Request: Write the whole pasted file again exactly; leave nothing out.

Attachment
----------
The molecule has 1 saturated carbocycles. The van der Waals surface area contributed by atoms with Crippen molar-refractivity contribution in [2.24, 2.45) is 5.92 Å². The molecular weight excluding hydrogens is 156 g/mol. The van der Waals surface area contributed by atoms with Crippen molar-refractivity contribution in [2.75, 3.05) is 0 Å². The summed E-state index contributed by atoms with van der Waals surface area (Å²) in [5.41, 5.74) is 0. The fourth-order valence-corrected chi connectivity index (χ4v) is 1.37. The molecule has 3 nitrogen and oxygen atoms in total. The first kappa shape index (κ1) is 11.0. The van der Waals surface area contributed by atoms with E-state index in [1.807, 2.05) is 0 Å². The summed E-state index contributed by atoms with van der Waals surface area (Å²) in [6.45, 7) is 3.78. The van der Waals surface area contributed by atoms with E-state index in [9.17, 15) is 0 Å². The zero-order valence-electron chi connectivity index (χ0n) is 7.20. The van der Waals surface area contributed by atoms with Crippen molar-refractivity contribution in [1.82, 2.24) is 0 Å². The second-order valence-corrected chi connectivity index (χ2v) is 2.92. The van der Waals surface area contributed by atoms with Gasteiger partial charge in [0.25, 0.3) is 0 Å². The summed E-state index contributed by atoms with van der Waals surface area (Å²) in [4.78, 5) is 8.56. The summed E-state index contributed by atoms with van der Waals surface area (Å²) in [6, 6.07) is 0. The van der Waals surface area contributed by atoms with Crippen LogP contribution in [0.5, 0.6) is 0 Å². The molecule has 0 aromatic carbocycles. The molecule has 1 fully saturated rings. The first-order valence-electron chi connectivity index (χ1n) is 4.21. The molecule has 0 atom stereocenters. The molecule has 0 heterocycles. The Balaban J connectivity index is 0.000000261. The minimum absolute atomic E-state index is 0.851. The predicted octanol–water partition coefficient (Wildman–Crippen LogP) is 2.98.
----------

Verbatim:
The molecule has 1 saturated carbocycles. The van der Waals surface area contributed by atoms with Crippen molar-refractivity contribution in [2.24, 2.45) is 5.92 Å². The molecular weight excluding hydrogens is 156 g/mol. The van der Waals surface area contributed by atoms with Crippen molar-refractivity contribution in [2.75, 3.05) is 0 Å². The summed E-state index contributed by atoms with van der Waals surface area (Å²) in [5.41, 5.74) is 0. The fourth-order valence-corrected chi connectivity index (χ4v) is 1.37. The molecule has 3 nitrogen and oxygen atoms in total. The first kappa shape index (κ1) is 11.0. The van der Waals surface area contributed by atoms with E-state index in [1.807, 2.05) is 0 Å². The summed E-state index contributed by atoms with van der Waals surface area (Å²) in [6.45, 7) is 3.78. The van der Waals surface area contributed by atoms with E-state index in [9.17, 15) is 0 Å². The zero-order valence-electron chi connectivity index (χ0n) is 7.20. The van der Waals surface area contributed by atoms with Crippen molar-refractivity contribution in [1.82, 2.24) is 0 Å². The second-order valence-corrected chi connectivity index (χ2v) is 2.92. The van der Waals surface area contributed by atoms with Gasteiger partial charge in [0.25, 0.3) is 0 Å². The summed E-state index contributed by atoms with van der Waals surface area (Å²) in [4.78, 5) is 8.56. The summed E-state index contributed by atoms with van der Waals surface area (Å²) in [6, 6.07) is 0. The van der Waals surface area contributed by atoms with Crippen LogP contribution in [0.5, 0.6) is 0 Å². The molecule has 0 aromatic carbocycles. The molecule has 1 fully saturated rings. The first-order valence-electron chi connectivity index (χ1n) is 4.21. The molecule has 0 atom stereocenters. The molecule has 0 heterocycles. The Balaban J connectivity index is 0.000000261. The minimum absolute atomic E-state index is 0.851. The predicted octanol–water partition coefficient (Wildman–Crippen LogP) is 2.98.